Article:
Others might want you to stand down, avoid the good trouble: your family, your friends, the Supreme Court. As if you could.
I have been thinking of protesting lately. About the act of protesting, really. It may be that I am frustrated to realize how truly divided we are, especially after the election, two distinct camps (reason and willful fantasy) cutting eyes at each other.
Maybe it’s the pandemic and the fear of loss and death continuing on for days and weeks and months.
Maybe it is seeing us forget our anger over the racial situation that hasn’t really changed in any meaningful way.
Maybe it is all of those things making me feel it, the fear, pricking my skin from the inside, warning me that it won’t be long before our hurts and our anger overflow into the streets. Again.
And I can’t help wondering if this country, so lulled for decades into thinking itself “exceptional,” can afford to continue putting one foot in front of the other for much longer. If it can keep looking the other way when faced with a real problem our money alone will not solve.
I think not, and dread all those reasons to rise and protest that I see coming, haunting my future and that of my daughters—because, you see, something you should know about me is that I have never been one to remain silent.
My family tried to train me: Do not cry. Do not make a fuss. Do not talk back to your father even if the edges of the steel buckle on his belt just sliced off a bit of skin, left flesh you can see, bright pink, in the midst of so much purple.
To be respectful in the house in which I grew up (like Gandhi, I will not call it a home), meant you knew better than to “make a show.” You didn’t “make yourself” the center of attention by being dramatic, crying, complaining, or protesting. You “held it in” and became an accomplice, normalizing the violence all around you.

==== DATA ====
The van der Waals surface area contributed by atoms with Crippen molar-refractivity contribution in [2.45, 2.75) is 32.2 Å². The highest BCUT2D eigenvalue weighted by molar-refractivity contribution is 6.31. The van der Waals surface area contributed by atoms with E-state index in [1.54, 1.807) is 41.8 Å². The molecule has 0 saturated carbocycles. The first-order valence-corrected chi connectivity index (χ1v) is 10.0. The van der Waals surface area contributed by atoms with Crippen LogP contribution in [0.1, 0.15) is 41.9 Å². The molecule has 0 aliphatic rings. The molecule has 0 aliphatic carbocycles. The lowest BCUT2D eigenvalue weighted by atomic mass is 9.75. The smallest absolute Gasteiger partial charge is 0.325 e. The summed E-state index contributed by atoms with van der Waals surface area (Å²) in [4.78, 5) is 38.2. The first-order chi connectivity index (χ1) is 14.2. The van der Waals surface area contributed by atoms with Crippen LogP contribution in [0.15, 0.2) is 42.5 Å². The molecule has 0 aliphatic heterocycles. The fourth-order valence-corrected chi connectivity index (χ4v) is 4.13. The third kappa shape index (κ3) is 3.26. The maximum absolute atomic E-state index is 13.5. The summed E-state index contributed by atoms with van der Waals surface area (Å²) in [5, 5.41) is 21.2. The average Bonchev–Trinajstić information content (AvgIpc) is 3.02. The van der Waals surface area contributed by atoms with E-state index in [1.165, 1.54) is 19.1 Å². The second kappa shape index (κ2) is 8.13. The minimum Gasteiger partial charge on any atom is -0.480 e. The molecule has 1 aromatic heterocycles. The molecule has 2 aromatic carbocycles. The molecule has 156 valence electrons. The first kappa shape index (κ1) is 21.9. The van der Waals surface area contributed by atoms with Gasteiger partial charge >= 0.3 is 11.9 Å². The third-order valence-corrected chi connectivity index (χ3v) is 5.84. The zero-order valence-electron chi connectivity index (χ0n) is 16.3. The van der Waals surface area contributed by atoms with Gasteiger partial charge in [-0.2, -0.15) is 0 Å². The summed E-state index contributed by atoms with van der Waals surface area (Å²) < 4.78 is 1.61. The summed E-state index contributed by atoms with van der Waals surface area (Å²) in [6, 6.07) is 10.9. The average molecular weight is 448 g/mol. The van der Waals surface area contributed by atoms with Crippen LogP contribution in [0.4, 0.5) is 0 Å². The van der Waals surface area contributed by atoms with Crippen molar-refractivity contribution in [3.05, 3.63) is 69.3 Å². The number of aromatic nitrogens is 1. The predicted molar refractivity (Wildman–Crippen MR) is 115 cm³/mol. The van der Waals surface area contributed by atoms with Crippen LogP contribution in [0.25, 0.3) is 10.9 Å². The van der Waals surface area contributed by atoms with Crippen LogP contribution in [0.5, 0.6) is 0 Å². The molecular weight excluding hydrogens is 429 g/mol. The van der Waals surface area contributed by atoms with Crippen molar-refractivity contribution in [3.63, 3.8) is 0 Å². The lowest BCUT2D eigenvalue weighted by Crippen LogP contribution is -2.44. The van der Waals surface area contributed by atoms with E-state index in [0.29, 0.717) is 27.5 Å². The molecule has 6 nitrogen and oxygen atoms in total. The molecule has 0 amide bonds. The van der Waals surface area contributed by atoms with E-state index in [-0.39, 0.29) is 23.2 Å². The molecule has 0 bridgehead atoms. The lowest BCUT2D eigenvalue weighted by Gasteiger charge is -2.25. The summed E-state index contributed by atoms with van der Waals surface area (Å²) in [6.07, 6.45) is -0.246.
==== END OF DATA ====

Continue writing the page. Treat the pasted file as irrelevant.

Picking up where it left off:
Later, as a young working adult, I never complained to Human Resources staff. About anything. An employee who visits the company’s HR office is shunned, reprimanded, and, eventually, when enough time has worn off and retaliation is not as clear cut, fired or demoted. Your position? Eliminated. For trying to unionize, the reprisal is quicker, more brutal: mass firings. You’ve committed the biggest sin. You took the protest outside, made it public, collective. How dare you? “Calladita te ves más bonita” is how that other saying goes.
A woman abused by her husband can live in his violence for years. But when she protests by denouncing him or getting a restraining order, she runs the risk of becoming the 1 in 5 women murdered by an intimate partner after receiving court protection. Patriarchal societies do not stand for inferior members who go public, make their protest official, more difficult to cover up.
Is it any wonder that even now, well past middle age, I censor myself? That I dread my own anger, my inability to take it all sitting down in silence?
For the victimized, for the oppressed, it is the ultimate catch-22: Do not protest. But if you do, it will matter whom you denounce. When it’s your family or the company you work for, they’ll say you want attention. You’re exaggerating. You were incompetent, not a team player. Things were not as bad as your oversensitive sensibilities want to make people believe. You’re unseemly. Unladylike. Ridiculous. So inappropriate.